Adrenocortical hyperactivity in newly admitted alcoholics: prevalence, course and associated variables

M. L. Willenbring, J. E. Morley, Catherine B Niewoehner, R. O. Heilman, C. H. Carlson, R. B. Shafer

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Abstract

After initial screening of 269 consecutive Psychiatry Service admissions suggested adrenal stimulation in alcoholics, 52 consecutive newly-admitted alcoholics were intensively studied in order to determine the extent of adrenal hyperactivity, how quickly it resolved and the factors associated with it. While 21% failed to show suppression of cortisol at either 0800 or 1600 hr the day following administration of dexamethasone (1 mg) at 2300 hr, no patient showed both clinical and biochemical evidence of alcoholic pseudo-Cushing's syndrome, and all patients suppressed normally eight days later. Analysis of a variety of variables, including several measures of recent alcohol consumption, alcohol withdrawal and depression failed to show significant association with nonsuppression. The DST should be interpreted cautiously in alcohol abusers during the first 10-14 days following admission. Persistent nonsuppression, however, is probably not due to alcohol abuse.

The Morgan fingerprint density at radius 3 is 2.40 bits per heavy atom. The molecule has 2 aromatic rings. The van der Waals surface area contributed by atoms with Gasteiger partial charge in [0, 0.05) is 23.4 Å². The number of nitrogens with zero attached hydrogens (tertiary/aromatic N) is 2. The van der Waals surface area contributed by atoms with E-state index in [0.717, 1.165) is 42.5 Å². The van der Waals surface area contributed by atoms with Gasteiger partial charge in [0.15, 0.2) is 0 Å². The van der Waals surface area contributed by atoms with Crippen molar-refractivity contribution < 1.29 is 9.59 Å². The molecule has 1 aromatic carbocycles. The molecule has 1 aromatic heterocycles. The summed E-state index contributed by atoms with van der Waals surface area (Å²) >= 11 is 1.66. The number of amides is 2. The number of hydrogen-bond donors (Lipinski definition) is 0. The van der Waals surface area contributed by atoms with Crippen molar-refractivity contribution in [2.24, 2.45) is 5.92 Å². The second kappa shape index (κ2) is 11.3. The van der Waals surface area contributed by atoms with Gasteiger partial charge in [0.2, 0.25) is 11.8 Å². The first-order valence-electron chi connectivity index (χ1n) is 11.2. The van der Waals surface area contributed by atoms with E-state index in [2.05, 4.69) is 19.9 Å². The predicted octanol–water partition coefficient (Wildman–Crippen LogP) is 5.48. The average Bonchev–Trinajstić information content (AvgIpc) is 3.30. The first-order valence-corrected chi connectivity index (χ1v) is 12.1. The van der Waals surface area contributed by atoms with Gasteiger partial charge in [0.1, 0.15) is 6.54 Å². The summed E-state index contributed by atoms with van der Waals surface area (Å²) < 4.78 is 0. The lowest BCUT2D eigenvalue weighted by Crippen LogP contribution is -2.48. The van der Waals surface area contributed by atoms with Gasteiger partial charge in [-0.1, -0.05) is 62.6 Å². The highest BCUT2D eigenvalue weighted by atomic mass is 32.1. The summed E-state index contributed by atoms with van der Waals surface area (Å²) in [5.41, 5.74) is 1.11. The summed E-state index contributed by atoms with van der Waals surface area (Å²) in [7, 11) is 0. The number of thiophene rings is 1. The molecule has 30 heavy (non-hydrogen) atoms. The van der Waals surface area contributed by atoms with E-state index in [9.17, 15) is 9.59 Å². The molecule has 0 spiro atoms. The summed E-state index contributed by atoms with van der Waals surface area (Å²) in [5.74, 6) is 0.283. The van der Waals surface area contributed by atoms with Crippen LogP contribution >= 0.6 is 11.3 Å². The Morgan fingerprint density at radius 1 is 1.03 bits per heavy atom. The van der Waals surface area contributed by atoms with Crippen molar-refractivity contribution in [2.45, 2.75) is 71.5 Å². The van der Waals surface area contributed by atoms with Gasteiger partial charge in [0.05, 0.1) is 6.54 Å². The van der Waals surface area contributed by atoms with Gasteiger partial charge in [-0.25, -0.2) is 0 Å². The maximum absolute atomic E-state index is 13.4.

Original languageEnglish (US)
Pages (from-to)415-422
Number of pages8
JournalPsychoneuroendocrinology
Volume9
Issue number4
DOIs
StatePublished - 1984

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    Willenbring, M. L., Morley, J. E., Niewoehner, C. B., Heilman, R. O., Carlson, C. H., & Shafer, R. B. (1984). Adrenocortical hyperactivity in newly admitted alcoholics: prevalence, course and associated variables. Psychoneuroendocrinology, 9(4), 415-422. https://doi.org/10.1016/0306-4530(84)90049-0